Healthcare News & Insights

Positive social networking: 7 rules for providers

Most doctors frequently use social media for both personal and professional purposes. That creates risks for hospitals. 

Using social networking sites can have many benefits for healthcare providers. For example, many hospitals and doctors are using Facebook, Twitter and other sites to:

  • market their services and attract new patients
  • promote general health and wellness, and
  • recruit employees.

On top of those business uses, doctors, nurses and other healthcare employees do a lot of personal social networking, just like people in any other industry. But in healthcare, social media comes with a unique set of risks.

For instance, employees may post information online that violates patient privacy. Even doctors, who should know better, can be careless when it comes to social networking activity.

Guidelines for docs

To avoid those problems, it’s important that doctors and others know some guidelines for positive social networking. Apparently, issues are becoming common enough that state agencies are now creating rules on social media for doctors.

For example, Rhode Island’s medical licensing board recently approved a set of guidelines for the appropriate use of social media in medical practices.

The nuts and bolts of the rules: Doctors will be held accountable for what they post to social media sites.

These are some of the specific guidelines, which are good to follow for medical professionals in all states:

  1. Doctors should have separate personal and professional accounts.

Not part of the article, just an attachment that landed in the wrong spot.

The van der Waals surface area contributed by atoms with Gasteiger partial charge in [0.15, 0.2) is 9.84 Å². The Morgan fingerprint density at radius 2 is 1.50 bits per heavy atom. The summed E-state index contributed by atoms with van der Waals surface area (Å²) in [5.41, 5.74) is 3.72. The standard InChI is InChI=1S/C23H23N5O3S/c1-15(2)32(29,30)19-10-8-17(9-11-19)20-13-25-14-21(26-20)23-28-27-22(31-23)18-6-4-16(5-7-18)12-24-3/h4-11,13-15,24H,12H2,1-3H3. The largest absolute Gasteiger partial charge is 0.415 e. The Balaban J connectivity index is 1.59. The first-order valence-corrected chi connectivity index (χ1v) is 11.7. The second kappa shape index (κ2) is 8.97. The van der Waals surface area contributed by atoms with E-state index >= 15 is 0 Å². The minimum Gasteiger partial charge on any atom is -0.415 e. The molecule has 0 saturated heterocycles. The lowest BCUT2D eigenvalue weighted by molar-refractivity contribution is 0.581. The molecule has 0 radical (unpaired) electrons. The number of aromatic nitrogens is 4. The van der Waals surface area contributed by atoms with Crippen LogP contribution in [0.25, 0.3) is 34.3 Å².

2. Doctors should avoid interacting with current or previous patients using a personal account, and those interactions should only directly relate to the person’s care.
  3. Photos of patients should never be posted.
  4. Medical professionals should never post any information about a specific patient that could in any way be traced back to the person.
  5. Information about the organization should be accurate and up to date.
  6. General medical information should be accurate and not ambigious or able to be taken out of context.
  7. Doctors should behave in a professional manner at all times, even when they aren’t discussing actual work.

Examples of social media mistakes

While appropriate social networking may seem like it should be common sense for doctors and other medical professionals, here are some examples of mistakes clinicians might make:

  • Posting a video for a hospital marketing effort that includes clips of real patients being treated. If any patients’ faces are visible, that would constitute a violation of privacy.
  • Venting about patients who fail to take medication or take other steps, using disparaging language about one patient in particular. Even if the person isn’t identified, the patient could find the post and know who is being discussed.
  • Discussing “partying” on a personal Facebook page. If patients see such posts they could become worried about the doctor’s professionalism.

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